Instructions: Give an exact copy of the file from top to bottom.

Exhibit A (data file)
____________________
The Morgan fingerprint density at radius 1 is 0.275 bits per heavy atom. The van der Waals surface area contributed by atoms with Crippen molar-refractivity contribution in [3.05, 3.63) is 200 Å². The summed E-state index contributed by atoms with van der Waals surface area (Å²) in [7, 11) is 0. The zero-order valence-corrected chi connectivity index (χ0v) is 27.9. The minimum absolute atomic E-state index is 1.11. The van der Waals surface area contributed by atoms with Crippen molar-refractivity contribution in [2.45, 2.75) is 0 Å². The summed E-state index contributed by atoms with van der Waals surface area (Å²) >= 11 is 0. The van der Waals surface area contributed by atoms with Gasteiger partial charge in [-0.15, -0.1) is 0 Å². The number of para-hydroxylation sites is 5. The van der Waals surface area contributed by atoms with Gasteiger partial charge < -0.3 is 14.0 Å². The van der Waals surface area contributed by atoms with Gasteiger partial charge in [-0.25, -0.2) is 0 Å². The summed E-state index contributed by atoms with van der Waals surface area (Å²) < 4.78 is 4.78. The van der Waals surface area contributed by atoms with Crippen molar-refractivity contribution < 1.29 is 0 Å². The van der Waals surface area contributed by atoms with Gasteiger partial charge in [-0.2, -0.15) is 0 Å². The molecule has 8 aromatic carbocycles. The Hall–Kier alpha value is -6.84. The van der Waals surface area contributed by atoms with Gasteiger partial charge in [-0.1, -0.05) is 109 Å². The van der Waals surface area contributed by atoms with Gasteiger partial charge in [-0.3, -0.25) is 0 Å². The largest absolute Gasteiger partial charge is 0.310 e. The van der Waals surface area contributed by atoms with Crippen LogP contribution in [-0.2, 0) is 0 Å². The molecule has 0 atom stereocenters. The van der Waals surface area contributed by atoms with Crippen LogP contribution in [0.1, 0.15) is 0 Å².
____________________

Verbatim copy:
The Morgan fingerprint density at radius 1 is 0.275 bits per heavy atom. The van der Waals surface area contributed by atoms with Crippen molar-refractivity contribution in [3.05, 3.63) is 200 Å². The summed E-state index contributed by atoms with van der Waals surface area (Å²) in [7, 11) is 0. The zero-order valence-corrected chi connectivity index (χ0v) is 27.9. The minimum absolute atomic E-state index is 1.11. The van der Waals surface area contributed by atoms with Crippen molar-refractivity contribution in [2.45, 2.75) is 0 Å². The summed E-state index contributed by atoms with van der Waals surface area (Å²) >= 11 is 0. The van der Waals surface area contributed by atoms with Gasteiger partial charge in [-0.15, -0.1) is 0 Å². The number of para-hydroxylation sites is 5. The van der Waals surface area contributed by atoms with Gasteiger partial charge < -0.3 is 14.0 Å². The van der Waals surface area contributed by atoms with Gasteiger partial charge in [-0.25, -0.2) is 0 Å². The summed E-state index contributed by atoms with van der Waals surface area (Å²) < 4.78 is 4.78. The van der Waals surface area contributed by atoms with Crippen molar-refractivity contribution < 1.29 is 0 Å². The van der Waals surface area contributed by atoms with Gasteiger partial charge in [-0.2, -0.15) is 0 Å². The molecule has 8 aromatic carbocycles. The Hall–Kier alpha value is -6.84. The van der Waals surface area contributed by atoms with Gasteiger partial charge in [-0.1, -0.05) is 109 Å². The van der Waals surface area contributed by atoms with Gasteiger partial charge in [-0.3, -0.25) is 0 Å². The largest absolute Gasteiger partial charge is 0.310 e. The van der Waals surface area contributed by atoms with Crippen LogP contribution in [-0.2, 0) is 0 Å². The molecule has 0 atom stereocenters. The van der Waals surface area contributed by atoms with Crippen LogP contribution in [0.1, 0.15) is 0 Å².